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MELON 137 Eating Quality Most melons have thin skins and a delicious, melting, honey-like flesh, but some have little or no sweetness at all. Certain ones are hard to distinguish from cucumbers and are eaten as vegetables. One is actually sold under the name “Armenian cucumber.” Other Uses Some melons are grown exclusively for their large, oily seeds, which are roasted like nuts and eaten as snacks. For centuries, “senat” seed was a major export of the Sudan (for more on seeds from various melons, see the Egusi chapter in the companion volume on Africa’s vegetables). In Africa, oil is still often extracted from the seeds of the agrestis subspecies and used as cooking oil. A number of melon types are used as leafy vegetables, boiled and eaten like spinach. Nonfood Uses Some melons are inedible. A few are valued solely for their sweet fragrance, and are used as natural air fresheners. With all these different genetic versions, melons are “designer fruits” par excellence. The possible combinations of shapes and sizes, tastes and textures, colors, and culinary qualities that might be fashioned out of this single species seemingly approaches the infinite. Undoubtedly, some of tomorrow’s most useful melons have yet to be created. These include types especially suited to African conditions, with qualities such as higher nutrition, more rugged exteriors, longer storage times, greater resistance to pest or plague, greater water-thriftiness or heat tolerance, or any of numerous other desirable genetic characteristics that have already been discovered in this amazingly polymorphic plant. Even with the limited germplasm on hand, taxonomists have divided the species into at least eight groups, also considered as subspecies.2 These are: • Cantaloupensis—the cantaloupe (as defined in Europe); • Reticulatus—the netted or nutmeg muskmelon; cantaloupe (as defined in the United States); • Inodorus—winter, honeydew, casaba, or Persian melon; • Flexucus—snake or serpent melon; • Conomon—Oriental pickling melon; • Chito—mango melon, garden melon; • Dudaim—pomegranate melon, Queen Anne’s pocket melon; • Agrestis—a form grown for its seeds. It seems probable that once Africa’s native melon resources are fully plumbed, this list may have to be revised or expanded, perhaps extensively. 2 These forms are not the type of variety (cultivar) that represents horticultural selections; they are types found in nature and that are differentiated botanically.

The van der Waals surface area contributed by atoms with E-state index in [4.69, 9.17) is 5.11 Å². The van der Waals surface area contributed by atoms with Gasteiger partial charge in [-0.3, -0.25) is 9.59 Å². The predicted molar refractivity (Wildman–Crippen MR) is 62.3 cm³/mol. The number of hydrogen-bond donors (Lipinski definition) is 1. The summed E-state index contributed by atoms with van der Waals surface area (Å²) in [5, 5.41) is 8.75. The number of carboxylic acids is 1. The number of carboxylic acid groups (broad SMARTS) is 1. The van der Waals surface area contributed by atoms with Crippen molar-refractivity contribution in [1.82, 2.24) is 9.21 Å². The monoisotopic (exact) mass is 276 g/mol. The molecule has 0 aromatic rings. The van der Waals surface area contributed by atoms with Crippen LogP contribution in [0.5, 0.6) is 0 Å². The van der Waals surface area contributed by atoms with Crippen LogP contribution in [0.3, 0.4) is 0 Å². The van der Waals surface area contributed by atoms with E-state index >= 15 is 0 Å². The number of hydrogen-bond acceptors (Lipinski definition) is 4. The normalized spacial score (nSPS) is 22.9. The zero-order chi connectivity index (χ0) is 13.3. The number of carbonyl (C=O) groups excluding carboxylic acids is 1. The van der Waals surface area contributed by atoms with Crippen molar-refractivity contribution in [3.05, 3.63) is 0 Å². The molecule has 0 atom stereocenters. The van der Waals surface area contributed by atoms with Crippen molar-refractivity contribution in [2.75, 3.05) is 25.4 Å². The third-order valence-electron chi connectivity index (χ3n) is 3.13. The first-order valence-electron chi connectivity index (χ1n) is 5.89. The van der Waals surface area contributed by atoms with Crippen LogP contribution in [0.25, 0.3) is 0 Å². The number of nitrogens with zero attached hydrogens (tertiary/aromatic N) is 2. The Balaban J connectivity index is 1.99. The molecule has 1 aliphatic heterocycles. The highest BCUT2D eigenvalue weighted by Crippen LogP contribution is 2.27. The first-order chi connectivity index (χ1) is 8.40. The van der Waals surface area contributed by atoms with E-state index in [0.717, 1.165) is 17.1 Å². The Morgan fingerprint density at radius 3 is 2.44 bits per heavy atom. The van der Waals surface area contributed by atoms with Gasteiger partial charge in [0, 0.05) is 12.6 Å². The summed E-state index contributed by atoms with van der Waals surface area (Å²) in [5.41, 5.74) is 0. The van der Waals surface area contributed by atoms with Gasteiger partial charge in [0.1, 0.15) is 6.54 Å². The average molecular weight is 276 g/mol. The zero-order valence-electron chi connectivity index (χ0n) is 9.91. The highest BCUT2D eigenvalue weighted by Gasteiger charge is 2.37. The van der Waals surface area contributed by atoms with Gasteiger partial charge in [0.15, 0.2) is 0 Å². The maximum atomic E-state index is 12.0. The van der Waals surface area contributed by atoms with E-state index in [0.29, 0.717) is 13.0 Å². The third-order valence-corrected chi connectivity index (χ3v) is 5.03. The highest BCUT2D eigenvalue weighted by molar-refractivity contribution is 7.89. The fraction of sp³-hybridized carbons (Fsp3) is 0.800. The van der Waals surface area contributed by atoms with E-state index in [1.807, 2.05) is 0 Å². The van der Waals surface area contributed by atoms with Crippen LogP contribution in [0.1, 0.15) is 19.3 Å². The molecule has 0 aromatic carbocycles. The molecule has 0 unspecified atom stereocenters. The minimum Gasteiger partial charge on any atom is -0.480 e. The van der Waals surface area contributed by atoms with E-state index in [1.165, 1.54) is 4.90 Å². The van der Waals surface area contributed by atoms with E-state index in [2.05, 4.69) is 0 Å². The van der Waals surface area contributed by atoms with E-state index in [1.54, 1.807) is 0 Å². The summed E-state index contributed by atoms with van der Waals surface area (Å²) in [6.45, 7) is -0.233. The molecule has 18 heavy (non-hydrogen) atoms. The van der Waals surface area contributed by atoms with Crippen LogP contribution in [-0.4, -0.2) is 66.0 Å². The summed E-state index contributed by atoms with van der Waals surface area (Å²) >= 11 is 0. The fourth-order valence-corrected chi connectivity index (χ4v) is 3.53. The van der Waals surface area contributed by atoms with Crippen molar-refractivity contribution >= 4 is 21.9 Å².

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LOST CROPS OF AFRICA 138 PROSPECTS Melons are already more popular than most people think. In the U.S., for instance, they are second only to bananas as the most consumed fresh fruit per person. Despite this, though, the melon has a far greater future ahead. Africa’s raw genetic resources include many remarkable melons, and dozens of new versions of this well-loved worldwide food are likely to be developed. For another, there are also possibilities for greatly increasing local use in dozens of nations. These robust plants not only adapt well to many different situations, they are fast growing, quick maturing, and extremely tolerant of heat, drought, rains, and other climatic stresses. By and large, melons transport well; a few having six-month shelf lives. Indeed, there is already a growing international trade in melons—some of it by air— and this also seems likely to increase. Within Africa For Africa, both the undeveloped local types and the foreign highly developed types have much promise. Humid Areas Moderate to excellent prospects. In spite of the fact that the melon is now a warm-temperate or subtropical crop, it has potential for the monsoonal lowland tropics.3 However, it is susceptible to serious fungal diseases (such as Fusarium), and it generally does best if grown in the drier seasons when heat and humidity are more reasonable. Dry Areas Excellent prospects. Melons probably have their greatest prospects in the drier regions. Most require plenty of sunshine and do well in the hot, dry season. For all that, however, they require plentiful water for the best yields of large fruits. Thus, in truly arid areas they must usually be given at least supplemental irrigation. Upland Areas Fair prospects. This seems to be low elevation crop. Near the equator, however it can be grown at moderate altitude. Beyond Africa Although Africa is the melon’s center of origin, a secondary region of diversity occurs in Asia—specifically in the region covering Iran, the entire Central Asia area,4 India, and parts of China.5 The former Soviet Union, 3 In Indonesia, for example, it is commonly cultivated, especially in East Java and along the northern coast of Java. 4 Ono of our contributors, Henry Shands, emphasized that all Central Asia has great melons: “I have screened melons from Uzbekistan, Turkmenistan, and Kazakhstan and they all have extensive and impressive amounts of genetic variation in size, shape, taste, sugar, etc.”